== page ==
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Thursday, 28 April 2011

Why AV is bad news for Nick Griffin

I liked this piece by Nick Clegg in the Standard about AV. Particularly good on why AV would be bad for the BNP, hence the BNP campaigning for a No vote in the referendum. No electoral system is perfect. Certainly not First Past the Post and certainly not AV. I have voted by post in the referendum and I have voted Yes to AV, because AV is a great improvement on the current system. When we vote in a constituency at a General Election, we are not voting for a party to form a government, we are voting for a candidate to be an MP, and AV is a fairer, more efficient way of doing that. It is fairer because it means that nobody has to try to vote tactically, as people can instead vote first for the candidate that they actually most support, without fear of 'splitting the vote' and 'letting in' their least-favoured option. It is more efficient because it asks voters which candidates they really prefer when forced to choose between them all, rather than only asking voters which one candidate they would ideally choose.

At the moment, under the current system, if Nick Griffin stood as the BNP candidate in Chipping Barnet, I'd vote Liberal Democrat, and that would be that. If Mr Griffin was elected with, say, 30% of the vote, then the other 70% of voters would simply be ignored, even though they were the overwhelming majority, and even though they'd have all voted for candidates other than Mr Griffin. Similar results have happened in local council elections, with BNP councillors elected with  a small share of the vote, despite most people having voted against them.

Under AV, as someone who strongly disagrees with the BNP and its policies, I would use my later preferences to vote for candidates other than Mr Griffin. So, if, in the final round of voting, Mr Griffin was on 30% and the Conservative candidate was on 25%, and I'd given my second or third preference vote to the Conservative candidate, then that preference would be counted and the Conservative candidate would probably beat Mr Griffin, assuming that a lot of people agree with me and have voted along similar lines. What AV does  is to say: "OK, you've voted Lib Dem. If there had been no Lib Dem candidate, and you'd had to choose only between the Conservatives and the BNP, which of the two would you have chosen?"

That is why the BNP is campaigning hard against AV; the BNP wants you to vote No to AV - because they know that AV would make it much harder for a BNP MP to be elected, unless they managed to get more than 50% of the vote, which is most unlikely, as they rarely have that much support (even my suggestion that they would ever get 30% if they ever stood in Chipping Barnet is a highly unlikely hypothesis, as the average BNP candidate only got 3.8% of the vote at the last General Election). Of course, under any electoral system, the BNP can get people elected if enough people vote BNP, but AV is certainly not a system that works to the BNP's advantage - quite the contrary. That's why they are campaigning against it.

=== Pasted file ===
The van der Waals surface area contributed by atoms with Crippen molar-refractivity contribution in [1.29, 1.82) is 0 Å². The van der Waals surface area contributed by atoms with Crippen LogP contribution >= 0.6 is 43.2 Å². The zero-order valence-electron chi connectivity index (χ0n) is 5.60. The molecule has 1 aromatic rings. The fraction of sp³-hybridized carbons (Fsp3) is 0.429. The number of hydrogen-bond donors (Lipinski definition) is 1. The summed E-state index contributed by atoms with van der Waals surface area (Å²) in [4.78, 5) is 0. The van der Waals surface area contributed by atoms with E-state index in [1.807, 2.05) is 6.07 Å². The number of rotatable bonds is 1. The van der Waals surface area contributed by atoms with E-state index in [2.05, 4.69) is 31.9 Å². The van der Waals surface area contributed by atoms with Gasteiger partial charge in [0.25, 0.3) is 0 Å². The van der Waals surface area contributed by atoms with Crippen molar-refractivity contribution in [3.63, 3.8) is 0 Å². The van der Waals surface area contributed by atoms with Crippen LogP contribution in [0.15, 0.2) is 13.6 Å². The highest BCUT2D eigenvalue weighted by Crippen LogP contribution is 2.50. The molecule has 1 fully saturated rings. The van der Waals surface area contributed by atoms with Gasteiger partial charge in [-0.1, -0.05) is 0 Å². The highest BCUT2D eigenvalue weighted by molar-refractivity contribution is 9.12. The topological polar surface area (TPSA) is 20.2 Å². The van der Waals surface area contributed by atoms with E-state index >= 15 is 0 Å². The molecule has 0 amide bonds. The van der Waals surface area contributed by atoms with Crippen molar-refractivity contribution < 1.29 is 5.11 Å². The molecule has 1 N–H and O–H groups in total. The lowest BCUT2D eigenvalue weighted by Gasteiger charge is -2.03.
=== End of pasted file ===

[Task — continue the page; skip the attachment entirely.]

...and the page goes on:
Also, George Galloway was elected as the Respect MP for Bethnal Green and Bow in 2005, despite having only got 35.9% of the vote, just ahead of Labour's Oona King on 34%. The people were asked if they wanted Mr Galloway to be their MP, 64.1% of them said "No thank you", but he got elected anyway - how is that democracy? AV would have allowed voters to express a choice between Mr Galloway and Ms King, assuming that all other options had been eliminated - and since that's realistically what was on the table for that election, then that's the question voters should have been asked. Assuming that many voters for the Conservatives, etc, had put Ms King second in preference to Mr Galloway, then Ms King could have been elected - and I think most voters in that seat would have preferred that outcome. Of course, Mr Galloway could still have won under AV, but only if most voters preferred him to Ms King; under the current system he won anyway, despite there being no evidence that most voters (beyond his measly 35.9%) wanted him as their MP in preference to Oona King.

So AV would make it harder for Nick Griffin or George Galloway to become an MP - unless they can actually win a democratic mandate from the majority of those voting, which is highly doubtful. So, if you want fewer people like Mr Griffin or Mr Galloway elected as MPs on a minority vote, then you should be voting Yes to AV. The Supplementary Vote, which is similar to AV, is used to elect the Mayor of London. It means that next year, I shall vote for the Liberal Democrat candidate, while using my second preference to vote for another candidate who is not Ken Livingstone. The last thing I want is for Ken Livingstone to sneak through and be elected Mayor with a minority of the vote, with most people having voted against him. The Supplementary Vote (a preferential voting system, as is AV) allows me to express a preference between Ken Livingstone and the candidate who beat him last time, should I choose to give that other guy my second preference. It gives me the option of saying: "OK, if these are the only two options, which one of them do I choose?".

Of course, the Liberal Democrats might make it through to the final round of two candidates and might even win the election - I certainly hope so. But if that doesn't happen, and if it comes down to a final round between Mr Livingstone and his Conservative opponent, then I am pleased to have a system that allows me to express a specific choice between those two gentlemen. Anyone who opposes Ken Livingstone should be pleased that we have the Supplementary Vote, which makes it easier for his opponents to vote against him - and should support a similar system for elections to the House of Commons by voting Yes to AV.

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